Sentara cuts ribbon on outpatient center

Published 10:35 pm Friday, March 29, 2019

Sentara Healthcare on Thursday unveiled a $33.5 million, 100,000-plus square-foot expansion and renovation of its BelleHarbour campus outpatient medical center serving the growing North Suffolk area of the city.

The expansion at Sentara BelleHarbour off of Bridge Road is 92,000 square feet, and the renovation of the existing space about 10,000 square feet. Sentara BelleHarbour is operationally part of Sentara Obici Hospital, which used to be known as Louise Obici Memorial Hospital, which has been serving Suffolk and Western Tidewater since 1951 when Planters Peanuts founder Amedeo Obici endowed it in the memory of his late wife Louise. Obici Hospital merged with Sentara in 2006.

The addition to the BelleHarbour campus includes an ambulatory surgery center, new observation beds for overnight stays, and an expanded 24-hour emergency department. There is also a new helipad for Nightingale, as well as new office spaces for medical practices.

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“These campuses are more the wave of the future,” said Terrie Edwards, Sentara Healthcare Corporate Vice President. “Instead of everyone coming to one location, we bring the location to the patients and to the people.”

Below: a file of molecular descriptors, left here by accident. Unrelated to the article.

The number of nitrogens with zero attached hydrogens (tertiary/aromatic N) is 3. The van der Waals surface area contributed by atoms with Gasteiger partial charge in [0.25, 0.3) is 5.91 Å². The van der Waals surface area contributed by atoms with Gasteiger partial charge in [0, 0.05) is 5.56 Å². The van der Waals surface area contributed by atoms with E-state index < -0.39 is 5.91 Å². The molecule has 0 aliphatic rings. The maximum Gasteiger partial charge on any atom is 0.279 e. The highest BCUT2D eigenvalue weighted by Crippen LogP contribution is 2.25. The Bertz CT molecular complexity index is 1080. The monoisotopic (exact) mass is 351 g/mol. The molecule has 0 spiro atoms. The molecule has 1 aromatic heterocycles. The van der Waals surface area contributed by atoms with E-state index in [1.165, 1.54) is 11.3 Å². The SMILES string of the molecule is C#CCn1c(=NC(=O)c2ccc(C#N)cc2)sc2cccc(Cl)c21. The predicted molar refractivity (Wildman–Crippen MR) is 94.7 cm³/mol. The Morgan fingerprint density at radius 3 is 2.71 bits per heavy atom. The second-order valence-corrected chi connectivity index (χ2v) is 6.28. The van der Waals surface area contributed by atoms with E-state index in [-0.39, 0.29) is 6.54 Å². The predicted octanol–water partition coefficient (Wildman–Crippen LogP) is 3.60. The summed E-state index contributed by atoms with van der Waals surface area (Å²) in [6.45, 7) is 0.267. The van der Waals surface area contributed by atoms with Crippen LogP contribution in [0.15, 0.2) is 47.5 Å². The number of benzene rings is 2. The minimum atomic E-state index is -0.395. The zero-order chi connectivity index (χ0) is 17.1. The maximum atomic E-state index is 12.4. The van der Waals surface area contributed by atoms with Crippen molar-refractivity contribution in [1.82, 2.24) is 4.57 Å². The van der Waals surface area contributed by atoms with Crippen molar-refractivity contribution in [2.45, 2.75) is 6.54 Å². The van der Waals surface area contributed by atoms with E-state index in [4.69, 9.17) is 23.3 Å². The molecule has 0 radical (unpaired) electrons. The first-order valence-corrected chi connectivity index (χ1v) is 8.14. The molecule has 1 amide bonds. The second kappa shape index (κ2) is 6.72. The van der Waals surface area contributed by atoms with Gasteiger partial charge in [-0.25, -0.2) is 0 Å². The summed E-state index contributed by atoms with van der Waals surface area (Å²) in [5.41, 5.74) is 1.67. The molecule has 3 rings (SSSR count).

The center’s emergency department has expanded from 17 to 22 treatment spaces, and it added a vertical care unit, for fast-track cases, in the renovated area. In the addition, there are two licensed operating rooms, an ambulatory surgery center and a 14-bed observation unit in the new expansion that supports the emergency department and allows for cardiac observation or extended stays for up to 23 hours for pain management.

“We’re able to provide more acute services than historically has been able to be provided in this area,” said Meredith Moorefield, Sentara Healthcare operations manager. “But at the same time, our proximity to your Norfolk General, to CarePlex, to Obici, really makes this kind of an access portal to Sentara for broader services. Or, (for) someone comes in and they need more acute services, it’s a great way to get here, get the care that they need and then we get them to the right location.”

Sentara also operates Norfolk General Hospital, CarePlex Hospital in Hampton and Obici Hospital off of Godwin Boulevard.

Currently, the BelleHarbour campus serves around 30,000 patients yearly in its emergency department, and it also has specialists to include family medicine, cardiology, podiatry, neurology, vascular and general surgery, physical therapy and an advanced imaging center.

Moorefield said population growth, along with the rise in sicker patients, provided the need for the updated medical center.

Dr. Steve Julian, president of Sentara Obici Hospital, said city officials gave Sentara an idea of the growth that is to come to North Suffolk as it planned its BelleHarbour campus. Sentara also put out a trio of telephone surveys showing a demand for the company’s services.